Google Glass May be Banned in West Virginia Even Before Official Debut
Although Google Glass, the innovative eye-wear meets computer, has not officially hit the market - West Virginia legislators proposed a bill on Friday that would ban using a wearable computer with a head-mounted display while driving a car.
The legislation, introduced by Republican Gary G. Howell, would add Google Glass to current laws regarding texting while driving. Howell said the bill was inspired by a recent review of Google Glass by Cnet and he felt the new technology might pose a greater distraction to drivers.
While some will argue that Google Glass will actually help prevent the more dangerous handheld device texting by allowing the driver to continue to look at the road and use voice commands to text, the idea is that full attention is required while driving at all times and Google Glass may hinder that.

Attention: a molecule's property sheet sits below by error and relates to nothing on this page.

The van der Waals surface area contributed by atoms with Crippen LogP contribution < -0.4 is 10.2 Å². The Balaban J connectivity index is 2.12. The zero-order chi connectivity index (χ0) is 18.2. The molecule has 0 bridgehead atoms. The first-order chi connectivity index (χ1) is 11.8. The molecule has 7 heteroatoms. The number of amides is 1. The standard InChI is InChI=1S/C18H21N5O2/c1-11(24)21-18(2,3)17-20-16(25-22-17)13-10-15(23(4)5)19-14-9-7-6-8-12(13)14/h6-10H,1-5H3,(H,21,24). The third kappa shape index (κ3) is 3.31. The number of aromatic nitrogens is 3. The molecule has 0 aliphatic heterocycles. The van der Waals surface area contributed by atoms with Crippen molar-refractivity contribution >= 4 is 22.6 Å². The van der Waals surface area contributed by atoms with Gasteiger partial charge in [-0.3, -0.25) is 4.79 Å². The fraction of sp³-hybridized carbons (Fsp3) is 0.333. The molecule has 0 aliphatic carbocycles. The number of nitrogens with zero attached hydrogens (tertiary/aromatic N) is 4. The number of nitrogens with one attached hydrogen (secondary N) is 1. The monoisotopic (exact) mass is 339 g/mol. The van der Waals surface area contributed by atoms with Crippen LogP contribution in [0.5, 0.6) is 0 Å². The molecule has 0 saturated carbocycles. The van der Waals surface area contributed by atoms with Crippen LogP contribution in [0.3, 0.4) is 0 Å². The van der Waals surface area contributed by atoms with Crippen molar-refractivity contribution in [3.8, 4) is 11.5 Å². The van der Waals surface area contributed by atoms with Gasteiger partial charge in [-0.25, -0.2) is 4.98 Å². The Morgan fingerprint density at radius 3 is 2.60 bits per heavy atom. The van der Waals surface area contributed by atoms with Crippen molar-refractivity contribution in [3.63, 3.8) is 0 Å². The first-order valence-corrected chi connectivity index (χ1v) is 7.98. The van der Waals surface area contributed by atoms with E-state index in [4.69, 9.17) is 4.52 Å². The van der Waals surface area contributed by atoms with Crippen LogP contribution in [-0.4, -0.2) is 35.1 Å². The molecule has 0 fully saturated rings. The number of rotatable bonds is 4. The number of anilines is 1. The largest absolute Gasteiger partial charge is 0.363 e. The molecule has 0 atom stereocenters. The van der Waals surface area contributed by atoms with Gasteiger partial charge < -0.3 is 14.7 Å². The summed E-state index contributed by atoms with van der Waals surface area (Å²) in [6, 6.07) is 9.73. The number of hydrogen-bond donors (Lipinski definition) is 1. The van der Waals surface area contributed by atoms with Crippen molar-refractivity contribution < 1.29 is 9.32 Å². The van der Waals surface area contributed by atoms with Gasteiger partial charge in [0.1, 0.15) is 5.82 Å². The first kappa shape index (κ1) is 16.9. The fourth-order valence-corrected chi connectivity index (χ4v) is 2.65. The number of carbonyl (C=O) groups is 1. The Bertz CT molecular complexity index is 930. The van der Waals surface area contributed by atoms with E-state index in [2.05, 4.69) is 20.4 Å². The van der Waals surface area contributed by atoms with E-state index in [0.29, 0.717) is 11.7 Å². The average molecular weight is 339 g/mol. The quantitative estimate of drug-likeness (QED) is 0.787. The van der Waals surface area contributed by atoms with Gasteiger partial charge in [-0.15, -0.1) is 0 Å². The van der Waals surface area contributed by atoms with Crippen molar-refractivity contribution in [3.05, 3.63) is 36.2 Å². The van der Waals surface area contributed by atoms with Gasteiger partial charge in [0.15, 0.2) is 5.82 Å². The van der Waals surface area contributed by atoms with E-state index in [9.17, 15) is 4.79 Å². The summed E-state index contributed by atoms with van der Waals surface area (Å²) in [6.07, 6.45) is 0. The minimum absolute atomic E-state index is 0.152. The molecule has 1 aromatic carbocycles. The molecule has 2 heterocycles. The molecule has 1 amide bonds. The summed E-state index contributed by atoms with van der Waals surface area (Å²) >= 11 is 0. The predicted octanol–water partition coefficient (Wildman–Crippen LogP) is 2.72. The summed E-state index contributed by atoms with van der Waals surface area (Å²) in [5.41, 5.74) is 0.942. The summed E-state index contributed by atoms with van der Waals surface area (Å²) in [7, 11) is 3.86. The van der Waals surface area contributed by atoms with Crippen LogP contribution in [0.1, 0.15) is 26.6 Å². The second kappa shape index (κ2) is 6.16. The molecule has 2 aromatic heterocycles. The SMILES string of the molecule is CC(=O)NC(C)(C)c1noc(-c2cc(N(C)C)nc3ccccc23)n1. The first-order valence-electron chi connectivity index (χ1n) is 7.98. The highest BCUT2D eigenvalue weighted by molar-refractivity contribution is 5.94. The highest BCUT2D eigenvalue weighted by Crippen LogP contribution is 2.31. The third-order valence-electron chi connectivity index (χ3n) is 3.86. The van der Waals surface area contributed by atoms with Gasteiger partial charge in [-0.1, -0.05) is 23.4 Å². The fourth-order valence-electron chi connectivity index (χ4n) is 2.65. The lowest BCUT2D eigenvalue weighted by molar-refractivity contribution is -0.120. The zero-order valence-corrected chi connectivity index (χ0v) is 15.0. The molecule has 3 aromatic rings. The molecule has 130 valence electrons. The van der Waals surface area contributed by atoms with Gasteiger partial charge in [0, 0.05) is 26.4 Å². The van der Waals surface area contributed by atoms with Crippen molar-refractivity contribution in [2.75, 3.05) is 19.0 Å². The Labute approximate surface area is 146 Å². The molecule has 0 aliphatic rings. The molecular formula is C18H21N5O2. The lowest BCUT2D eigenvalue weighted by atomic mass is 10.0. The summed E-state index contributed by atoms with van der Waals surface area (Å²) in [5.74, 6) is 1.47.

The proposed legislation would mean it would be banned together with cell phones and other electronic devices which are already banned from using while operating a motor vehicle. The first offense would result in a fine of $100. The second, third or subsequent offenses would cost $200 or $300, respectively.
Google Glass has already ruffled a few feathers in other settings leading it to be banned, though more for privacy concerns than for safety. Seattle's 5 Point Cafe announced it was banning the hi-tech eyewear earlier this month.
"Part of this is a joke, to be funny on Facebook, and get reaction," Cafe reps wrote, Gizmodo reported. "But part of it is serious, because we don't let people film other people or take photos unwanted of people in the bar, because it is kind of a private place that people go."
In response, Google has dismissed privacy concerns as people overreacting to unfamiliar technology.